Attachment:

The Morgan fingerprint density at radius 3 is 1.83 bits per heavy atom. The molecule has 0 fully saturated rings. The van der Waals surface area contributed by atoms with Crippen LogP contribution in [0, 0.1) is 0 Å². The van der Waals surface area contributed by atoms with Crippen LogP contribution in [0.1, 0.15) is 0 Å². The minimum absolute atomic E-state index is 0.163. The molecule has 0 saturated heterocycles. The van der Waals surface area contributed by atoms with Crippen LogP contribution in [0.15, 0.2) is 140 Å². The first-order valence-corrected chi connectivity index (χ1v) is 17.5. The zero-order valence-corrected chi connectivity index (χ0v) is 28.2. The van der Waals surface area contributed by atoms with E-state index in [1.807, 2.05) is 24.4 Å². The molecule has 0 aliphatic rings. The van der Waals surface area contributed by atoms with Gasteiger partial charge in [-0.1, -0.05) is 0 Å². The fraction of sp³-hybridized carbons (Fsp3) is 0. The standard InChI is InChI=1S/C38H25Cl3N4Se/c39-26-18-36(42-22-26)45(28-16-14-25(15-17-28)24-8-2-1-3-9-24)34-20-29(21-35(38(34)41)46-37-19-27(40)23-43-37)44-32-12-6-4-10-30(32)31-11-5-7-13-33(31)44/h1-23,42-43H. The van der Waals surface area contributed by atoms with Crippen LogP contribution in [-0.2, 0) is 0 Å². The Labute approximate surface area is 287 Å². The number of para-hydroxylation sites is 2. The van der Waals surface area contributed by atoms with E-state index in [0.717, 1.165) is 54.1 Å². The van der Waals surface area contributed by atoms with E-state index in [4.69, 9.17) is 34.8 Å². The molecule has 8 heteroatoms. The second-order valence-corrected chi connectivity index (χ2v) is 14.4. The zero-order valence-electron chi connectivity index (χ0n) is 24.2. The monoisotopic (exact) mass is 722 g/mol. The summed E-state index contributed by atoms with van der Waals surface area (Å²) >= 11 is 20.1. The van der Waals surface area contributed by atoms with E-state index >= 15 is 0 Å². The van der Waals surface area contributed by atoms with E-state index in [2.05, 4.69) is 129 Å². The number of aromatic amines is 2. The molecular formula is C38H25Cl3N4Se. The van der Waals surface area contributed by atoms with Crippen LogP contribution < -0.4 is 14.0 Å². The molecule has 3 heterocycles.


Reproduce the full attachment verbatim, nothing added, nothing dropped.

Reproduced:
The Morgan fingerprint density at radius 3 is 1.83 bits per heavy atom. The molecule has 0 fully saturated rings. The van der Waals surface area contributed by atoms with Crippen LogP contribution in [0, 0.1) is 0 Å². The van der Waals surface area contributed by atoms with Crippen LogP contribution in [0.1, 0.15) is 0 Å². The minimum absolute atomic E-state index is 0.163. The molecule has 0 saturated heterocycles. The van der Waals surface area contributed by atoms with Crippen LogP contribution in [0.15, 0.2) is 140 Å². The first-order valence-corrected chi connectivity index (χ1v) is 17.5. The zero-order valence-corrected chi connectivity index (χ0v) is 28.2. The van der Waals surface area contributed by atoms with E-state index in [1.807, 2.05) is 24.4 Å². The molecule has 0 aliphatic rings. The van der Waals surface area contributed by atoms with Gasteiger partial charge in [-0.1, -0.05) is 0 Å². The fraction of sp³-hybridized carbons (Fsp3) is 0. The standard InChI is InChI=1S/C38H25Cl3N4Se/c39-26-18-36(42-22-26)45(28-16-14-25(15-17-28)24-8-2-1-3-9-24)34-20-29(21-35(38(34)41)46-37-19-27(40)23-43-37)44-32-12-6-4-10-30(32)31-11-5-7-13-33(31)44/h1-23,42-43H. The van der Waals surface area contributed by atoms with Crippen LogP contribution in [-0.2, 0) is 0 Å². The Labute approximate surface area is 287 Å². The number of para-hydroxylation sites is 2. The van der Waals surface area contributed by atoms with E-state index in [0.717, 1.165) is 54.1 Å². The van der Waals surface area contributed by atoms with E-state index in [4.69, 9.17) is 34.8 Å². The molecule has 8 heteroatoms. The second-order valence-corrected chi connectivity index (χ2v) is 14.4. The zero-order valence-electron chi connectivity index (χ0n) is 24.2. The monoisotopic (exact) mass is 722 g/mol. The summed E-state index contributed by atoms with van der Waals surface area (Å²) >= 11 is 20.1. The van der Waals surface area contributed by atoms with E-state index >= 15 is 0 Å². The van der Waals surface area contributed by atoms with E-state index in [2.05, 4.69) is 129 Å². The number of aromatic amines is 2. The molecular formula is C38H25Cl3N4Se. The van der Waals surface area contributed by atoms with Crippen LogP contribution < -0.4 is 14.0 Å². The molecule has 3 heterocycles.